Silly Putty
Nutty Putty
Printables & Activities:

Silly Putty & Slime Recipes PDF
Lesson Plan & Teacher Notes - Elementary to Intermediate PDF
Watch a Video Tutorial on how to make Silly Putty

Silly Putty (originally called nutty putty, and also known as Potty Putty) is a silicone plastic,
marketed today as a toy for children, but originally created as an accident during the course of
research into potential rubber substitutes for use by the United States during World War II. During
World War II, the USA was looking for a synthetic rubber compound because of the difficulties in
obtaining natural rubber from the Far East.

In researching this problem, James Wright of General Electric reacted boric acid with silicone oil
and produced a gooey material – though it bounced it was certainly not a rubber substitute. No
uses for it were found until the 1950s when its potential as a toy was realised. It was after its
success as a toy that other uses were found. It has found applications in medical and scientific
simulations, and has also been used in stress-reduction and physical therapy. In the home it
can be used to pick up dirt, lint and pet hair, and it was even used by Apollo astronauts to secure
tools in zero-gravity.


Silly Putty is an inorganic polymer, noted for its many unusual characteristics: It bounces, but
breaks when given a sharp blow. It can also flow like a liquid and will form a puddle given
enough time.

Silly Putty is composed of 65% dimethyl siloxane (hydroxy-terminated polymers with boric acid),
17% silica (crystalline quartz), 9% Thixatrol ST (castor oil derivative), 4% polydimethylsiloxane,
1% decamethyl cyclopentasiloxane, 1% glycerine, and 1% titanium dioxide.

Silly Putty's unusual flow characteristics are due to the ingredient polydimethylsiloxane (PDMS), a
viscoelastic liquid. Viscoelasticity is a type of non-Newtonian flow, characterizing material that
acts as a viscous liquid over a long time period but as an elastic solid over a short time period.
Silly Putty has sometimes been characterized as a dilatant fluid. However, according to the
science of rheology, this isn't strictly correct and it's more accurate to characterize it as a
viscoelastic or rheopectic liquid.

Silly Putty is also a fairly good adhesive. When newspaper ink was easier to rub off, Silly Putty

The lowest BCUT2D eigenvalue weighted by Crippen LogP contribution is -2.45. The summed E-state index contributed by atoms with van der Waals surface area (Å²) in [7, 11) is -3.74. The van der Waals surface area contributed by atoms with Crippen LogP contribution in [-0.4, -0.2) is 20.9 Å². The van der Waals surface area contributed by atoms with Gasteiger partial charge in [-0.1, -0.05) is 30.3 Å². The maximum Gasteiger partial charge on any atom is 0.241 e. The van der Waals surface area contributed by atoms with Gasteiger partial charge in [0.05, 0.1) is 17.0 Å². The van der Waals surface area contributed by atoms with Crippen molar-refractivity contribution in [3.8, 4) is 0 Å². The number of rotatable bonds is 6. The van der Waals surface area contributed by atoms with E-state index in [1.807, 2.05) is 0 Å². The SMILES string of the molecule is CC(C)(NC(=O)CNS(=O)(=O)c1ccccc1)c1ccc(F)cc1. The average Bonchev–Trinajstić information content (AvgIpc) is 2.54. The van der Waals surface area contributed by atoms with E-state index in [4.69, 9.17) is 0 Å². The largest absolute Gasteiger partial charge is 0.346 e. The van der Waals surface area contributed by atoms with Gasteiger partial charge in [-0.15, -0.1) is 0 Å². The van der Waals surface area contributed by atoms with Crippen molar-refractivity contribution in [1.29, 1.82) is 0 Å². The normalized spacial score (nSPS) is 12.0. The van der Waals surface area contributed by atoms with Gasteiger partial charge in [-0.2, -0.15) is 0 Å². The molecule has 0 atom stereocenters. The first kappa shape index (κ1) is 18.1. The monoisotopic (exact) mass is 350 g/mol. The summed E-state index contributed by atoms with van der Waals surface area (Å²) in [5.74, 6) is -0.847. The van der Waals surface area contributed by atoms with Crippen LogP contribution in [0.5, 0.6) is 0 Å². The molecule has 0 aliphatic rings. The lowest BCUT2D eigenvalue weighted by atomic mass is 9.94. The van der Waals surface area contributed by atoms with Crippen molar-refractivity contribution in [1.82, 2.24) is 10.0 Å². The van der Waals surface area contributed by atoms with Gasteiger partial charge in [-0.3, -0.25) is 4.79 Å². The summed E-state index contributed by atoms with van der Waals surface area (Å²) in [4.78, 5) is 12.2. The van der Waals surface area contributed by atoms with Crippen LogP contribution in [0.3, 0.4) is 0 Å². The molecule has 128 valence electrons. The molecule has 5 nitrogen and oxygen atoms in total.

could be used to transfer newspaper images to other surfaces, possibly after introducing
distortion. Newer papers are more resistant to this activity.

Silly Putty is sold as a 0.47 oz (13 g) piece of plastic clay inside an egg-shaped plastic container.
It is available in various colors, including glow-in-the-dark and metallic. The brand is owned by
Crayola LLC (formerly the Binney & Smith company), which also owns Crayola crayons. Today,
twenty thousand eggs of Silly Putty are produced daily. Since 1950, more than 300 million eggs
of Silly Putty have been sold, or approximately 4500 tons.

History of Silly Putty

Silly Putty's origin was due to a wartime accident. During World War II, Japan invaded rubber
producing countries in order to cut off the United States supply of rubber. It was needed in order
to produce tires for vehicles, boots for soldiers, gas masks, rafts, and even bombers. To help
combat the lack of rubber US citizens were asked to donate any rubber around their house such
as spare tires, rubber boots, and rubber rain coats. All rubber made products were rationed and
citizens had to make their products last till the end of the war. Also in response the government
asked producers to try and come up with a synthetic rubber compound.

In 1943, James Wright, a Scottish engineer, worked for General Electric in a New Haven, Conn.,
laboratory. Combining a boric acid and silicone oil, Wright had ended up with a putty that had
some unique properties. The putty would bounce when dropped, and could stretch farther than
regular rubber, wouldn't collect mold, and had a very high melting temperature. Unfortunately the
substance didn't contain the properties needed to replace rubber. In 1945 hoping there was a
use for his new developed putty Wright sent a sample to scientists all around the world, but no
practical use was ever found. Finally, in 1949, the putty reached the owner of a toy store, Ruth
Fallgatter, who contacted Peter Hodgson, a marketing consultant, to produce her catalog and
discuss bouncing putty. The two decided to market their bouncing putty selling it in a clear case
for $2. The putty outsold every item in the catalogue except for 50-cent Crayola crayons. Despite
the fortune it made, Fallgatter didn't pursue it any more, but Hodgson saw its potential.

Already $12,000 in debt, Hodgson borrowed $147 to buy a batch of the putty to pack one ounce
portions into plastic eggs for $1, calling it silly putty. After making progress in the industry, even
selling over 250,000 eggs of silly putty in three days, Hodgson was almost put out of business in
1951 by the Korean War. Silicone, a main ingredient in silly putty, was put on ration, hurting his
business. In 1952, a year later, the restriction on silicone was lifted and silly putty production
resumed. In the beginning, its target market was mainly adults. However, by 1955 the majority of
the consumers were aged 6 through 12. In 1957 Hodgson produced the first televised
commercial for silly putty, which aired during the Howdy Doody Show.

In 1961, Silly Putty went worldwide, becoming a hit in the Soviet Union, Germany, Italy,
Netherlands, and Switzerland. Silly Putty went to the moon in 1968 with the Apollo 8 astronauts.

Peter Hodgson died in 1976. A year later, Binney and Smith, the makers of Crayola products,
acquired the rights to Silly Putty. By 1987, Silly Putty had pushed sales to over two million eggs

References & More Activities
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